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The dilemma over how to help Vancouver’s small businesses survive in this high-cost city has sparked a fierce debate, but in the end, city council voted by a narrow margin to shift some of the local tax burden from businesses to homeowners over the next three years.

The debate pitted worry over failing businesses against concern about housing affordability.

People on both sides say the small tax shift approved on Monday – 1 per cent this year, a half per cent in the next two – is largely symbolic and won’t be enough to help those businesses thrive.

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And those who voted against the tax shift say it could hurt an important sector in Vancouver: rental apartments.

Those properties are taxed as residences, and will now face a total tax increase of 17.5 per cent this year because their property values have skyrocketed, on top of various increased taxes at different levels.

The shift of 1 per cent of Vancouver’s total tax burden from commercial properties to residential means that a small-apartment owner whose property is worth about $6-million will see taxes go up by almost $1,200 to $7,866. Of that increase, $140 comes from the tax shift.

“People are not going to be happy about this when they find out,” said Mayor Kennedy Stewart, one of five councillors who voted against the shift. The others included two Non-Partisan Association councillors, as well as the two from COPE and OneCity.

The six in favour included the three other NPA councillors and all three Green Party members.

They said it is vital to give a signal that the city is going to help small businesses, even though it will mean a tax increase of nearly 6 per cent tax for residents.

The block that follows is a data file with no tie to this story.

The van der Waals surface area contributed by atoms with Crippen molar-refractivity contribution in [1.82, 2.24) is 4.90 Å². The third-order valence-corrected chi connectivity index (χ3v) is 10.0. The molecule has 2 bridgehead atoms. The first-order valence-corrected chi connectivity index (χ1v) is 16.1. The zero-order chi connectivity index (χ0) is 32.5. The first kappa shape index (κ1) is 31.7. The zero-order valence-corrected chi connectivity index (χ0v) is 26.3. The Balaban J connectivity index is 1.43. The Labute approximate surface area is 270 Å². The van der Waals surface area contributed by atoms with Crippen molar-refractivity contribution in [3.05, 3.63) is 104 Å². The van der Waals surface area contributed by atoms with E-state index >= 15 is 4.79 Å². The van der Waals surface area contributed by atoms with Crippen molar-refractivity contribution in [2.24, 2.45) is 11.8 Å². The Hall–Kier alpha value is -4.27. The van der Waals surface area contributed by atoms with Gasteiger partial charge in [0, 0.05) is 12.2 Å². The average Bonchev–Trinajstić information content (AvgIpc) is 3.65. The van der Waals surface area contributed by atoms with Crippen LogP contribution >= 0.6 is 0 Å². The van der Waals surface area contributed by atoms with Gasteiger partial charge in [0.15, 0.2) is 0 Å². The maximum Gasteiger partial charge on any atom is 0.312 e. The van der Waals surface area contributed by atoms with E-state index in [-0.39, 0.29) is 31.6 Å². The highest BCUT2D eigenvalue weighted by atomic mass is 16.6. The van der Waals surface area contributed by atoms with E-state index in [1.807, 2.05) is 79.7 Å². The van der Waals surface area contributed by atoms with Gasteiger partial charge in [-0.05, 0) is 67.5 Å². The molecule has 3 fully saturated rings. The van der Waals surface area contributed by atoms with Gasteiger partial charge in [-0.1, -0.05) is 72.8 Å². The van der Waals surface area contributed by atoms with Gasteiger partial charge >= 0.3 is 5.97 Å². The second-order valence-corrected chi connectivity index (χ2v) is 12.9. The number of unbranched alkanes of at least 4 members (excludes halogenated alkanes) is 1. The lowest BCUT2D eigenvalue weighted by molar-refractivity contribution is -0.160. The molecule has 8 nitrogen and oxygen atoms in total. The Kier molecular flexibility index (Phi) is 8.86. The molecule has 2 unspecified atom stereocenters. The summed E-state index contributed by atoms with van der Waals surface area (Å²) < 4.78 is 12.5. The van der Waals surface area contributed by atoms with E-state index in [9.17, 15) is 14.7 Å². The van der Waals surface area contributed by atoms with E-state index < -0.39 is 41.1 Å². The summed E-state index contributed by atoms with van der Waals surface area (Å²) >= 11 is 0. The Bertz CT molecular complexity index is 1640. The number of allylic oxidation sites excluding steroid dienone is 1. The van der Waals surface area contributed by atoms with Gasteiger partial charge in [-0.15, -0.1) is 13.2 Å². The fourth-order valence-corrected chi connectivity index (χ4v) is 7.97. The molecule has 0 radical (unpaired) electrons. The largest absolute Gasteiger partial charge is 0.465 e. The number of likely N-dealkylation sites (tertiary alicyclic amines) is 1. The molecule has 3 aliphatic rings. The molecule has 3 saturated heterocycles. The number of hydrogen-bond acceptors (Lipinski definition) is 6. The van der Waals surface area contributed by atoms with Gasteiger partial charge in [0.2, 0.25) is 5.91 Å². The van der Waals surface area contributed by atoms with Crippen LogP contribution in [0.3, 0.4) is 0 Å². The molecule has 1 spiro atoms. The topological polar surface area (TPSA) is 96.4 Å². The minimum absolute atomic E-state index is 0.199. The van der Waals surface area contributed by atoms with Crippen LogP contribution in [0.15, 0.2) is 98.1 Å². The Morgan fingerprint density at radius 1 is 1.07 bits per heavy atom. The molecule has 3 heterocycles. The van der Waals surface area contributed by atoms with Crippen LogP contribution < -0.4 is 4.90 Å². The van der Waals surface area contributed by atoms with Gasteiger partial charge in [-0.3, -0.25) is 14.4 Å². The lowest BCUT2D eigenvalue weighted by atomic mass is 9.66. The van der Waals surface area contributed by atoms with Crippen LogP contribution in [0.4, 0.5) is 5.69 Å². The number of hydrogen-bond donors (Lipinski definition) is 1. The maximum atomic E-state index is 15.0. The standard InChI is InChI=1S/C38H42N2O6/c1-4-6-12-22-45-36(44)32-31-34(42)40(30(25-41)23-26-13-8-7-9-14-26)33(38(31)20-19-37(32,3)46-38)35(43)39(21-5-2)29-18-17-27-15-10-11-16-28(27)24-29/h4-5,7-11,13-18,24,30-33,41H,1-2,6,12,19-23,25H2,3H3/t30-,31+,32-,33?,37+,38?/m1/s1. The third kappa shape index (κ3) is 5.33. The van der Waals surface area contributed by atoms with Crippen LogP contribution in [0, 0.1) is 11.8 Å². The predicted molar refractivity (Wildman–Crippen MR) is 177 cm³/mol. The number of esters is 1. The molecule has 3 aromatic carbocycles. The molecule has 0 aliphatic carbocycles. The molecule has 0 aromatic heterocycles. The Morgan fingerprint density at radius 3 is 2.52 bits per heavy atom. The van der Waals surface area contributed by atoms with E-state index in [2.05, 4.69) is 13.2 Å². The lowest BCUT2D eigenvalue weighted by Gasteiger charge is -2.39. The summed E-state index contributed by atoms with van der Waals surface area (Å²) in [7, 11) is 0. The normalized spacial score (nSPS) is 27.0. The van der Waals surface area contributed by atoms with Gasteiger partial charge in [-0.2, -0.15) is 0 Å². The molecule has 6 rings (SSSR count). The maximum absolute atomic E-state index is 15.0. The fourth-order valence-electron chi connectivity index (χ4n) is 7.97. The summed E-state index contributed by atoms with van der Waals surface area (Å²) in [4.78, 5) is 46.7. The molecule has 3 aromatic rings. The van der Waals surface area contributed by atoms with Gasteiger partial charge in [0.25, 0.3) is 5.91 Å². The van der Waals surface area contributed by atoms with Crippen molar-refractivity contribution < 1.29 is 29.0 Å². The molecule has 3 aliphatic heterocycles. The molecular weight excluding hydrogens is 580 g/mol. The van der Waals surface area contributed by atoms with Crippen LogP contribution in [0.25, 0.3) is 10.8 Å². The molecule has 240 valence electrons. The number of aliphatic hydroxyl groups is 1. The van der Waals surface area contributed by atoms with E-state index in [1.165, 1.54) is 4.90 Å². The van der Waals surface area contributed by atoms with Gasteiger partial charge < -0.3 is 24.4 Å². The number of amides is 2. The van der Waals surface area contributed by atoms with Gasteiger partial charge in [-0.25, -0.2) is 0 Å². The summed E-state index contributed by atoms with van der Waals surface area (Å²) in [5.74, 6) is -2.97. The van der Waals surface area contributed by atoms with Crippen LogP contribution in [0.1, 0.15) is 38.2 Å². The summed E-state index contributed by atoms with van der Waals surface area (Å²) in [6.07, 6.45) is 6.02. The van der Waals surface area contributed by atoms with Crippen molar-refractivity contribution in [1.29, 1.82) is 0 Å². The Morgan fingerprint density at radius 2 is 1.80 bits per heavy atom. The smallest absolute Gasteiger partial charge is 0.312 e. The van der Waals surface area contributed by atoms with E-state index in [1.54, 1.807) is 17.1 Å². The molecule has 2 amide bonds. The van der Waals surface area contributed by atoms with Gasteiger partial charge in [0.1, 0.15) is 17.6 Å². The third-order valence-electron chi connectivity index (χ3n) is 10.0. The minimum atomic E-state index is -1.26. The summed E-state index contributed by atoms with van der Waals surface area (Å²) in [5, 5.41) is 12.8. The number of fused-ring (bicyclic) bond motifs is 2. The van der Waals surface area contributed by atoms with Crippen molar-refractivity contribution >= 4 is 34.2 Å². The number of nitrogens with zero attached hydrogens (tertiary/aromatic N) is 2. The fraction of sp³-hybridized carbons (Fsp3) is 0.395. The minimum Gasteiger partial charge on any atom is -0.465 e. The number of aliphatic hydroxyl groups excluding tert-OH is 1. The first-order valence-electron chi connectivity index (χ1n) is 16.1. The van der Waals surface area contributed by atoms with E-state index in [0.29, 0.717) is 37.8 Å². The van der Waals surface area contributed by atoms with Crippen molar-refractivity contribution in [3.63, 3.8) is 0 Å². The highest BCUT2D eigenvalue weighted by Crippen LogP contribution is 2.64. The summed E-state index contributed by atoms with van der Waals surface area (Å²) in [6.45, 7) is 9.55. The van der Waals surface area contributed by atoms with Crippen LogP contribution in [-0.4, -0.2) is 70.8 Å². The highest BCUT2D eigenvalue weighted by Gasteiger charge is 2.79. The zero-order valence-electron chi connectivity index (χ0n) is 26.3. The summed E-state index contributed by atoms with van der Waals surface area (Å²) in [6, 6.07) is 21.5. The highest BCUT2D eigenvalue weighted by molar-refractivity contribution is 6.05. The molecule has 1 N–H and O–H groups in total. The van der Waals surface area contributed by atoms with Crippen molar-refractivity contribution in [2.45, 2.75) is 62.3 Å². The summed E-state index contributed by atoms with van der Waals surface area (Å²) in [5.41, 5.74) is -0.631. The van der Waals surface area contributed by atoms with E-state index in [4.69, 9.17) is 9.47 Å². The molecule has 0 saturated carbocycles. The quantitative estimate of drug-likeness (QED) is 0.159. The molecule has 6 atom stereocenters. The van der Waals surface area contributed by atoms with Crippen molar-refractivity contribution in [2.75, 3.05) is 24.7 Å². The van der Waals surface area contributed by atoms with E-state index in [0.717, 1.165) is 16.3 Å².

“Residents love their little shops. This was really important,” said NPA councillor Lisa Dominato, who proposed spreading out a 2-per-cent shift over three years. “It’s important that we’re valuing our small-business community.”

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Veteran tax analyst and crusader Paul Sullivan applauded of the move, small as it was.

“It’s brave that they did it.”

He said even a few hundred dollars means a lot.

“If you get a $900 savings, normally you need to sell $36,000 worth of product to cover that. It matters.”

He said it was simply part of the regular cycle of “maintenance” the city needs to do to even out taxes as its residential sector booms even as commercial building increase at a much slower rate.

Vancouver has gone through regular debates over losing businesses because of high taxes in the past few decades. Councils from 1994 and then 2007 voted to shift taxes from commercial to residential.

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Much of Vancouver’s problems for small businesses arise from the way land is being developed and valued in the province.

If a small one-storey shop is on a piece of land that is allowed to have condos above it, B.C. Assessment, which determines the values of all properties for tax purposes, will value it as though the condos had been built. And all of the future floor space is taxed at the business rate, which is four times the residential rate.

Several areas of the city, especially arterials, are zoned for higher densities.

Vancouver council has been asking the province to split the assessments between business and residential for those kinds of properties.

Mr. Stewart said he wanted to delay acting at city council, because the provincial change would mean real tax relief, instead of a minor adjustment.

He and other councillors, including OneCity’s Christine Boyle, were also concerned that much of the tax relief would go to big corporations. Many opponents of the change named Walmart as an operation that would get a $13,000 tax break.

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According to information from government websites, the land Walmart is on, owned by another corporate entity, is worth $69-million and would have paid about $350,000 last year in city taxes alone. If the original budget had gone through, it would have paid an additional $14,633. If the increase is only the 2.2 per cent indicated in the city’s news release, that increase will be reduced to about $7,700.

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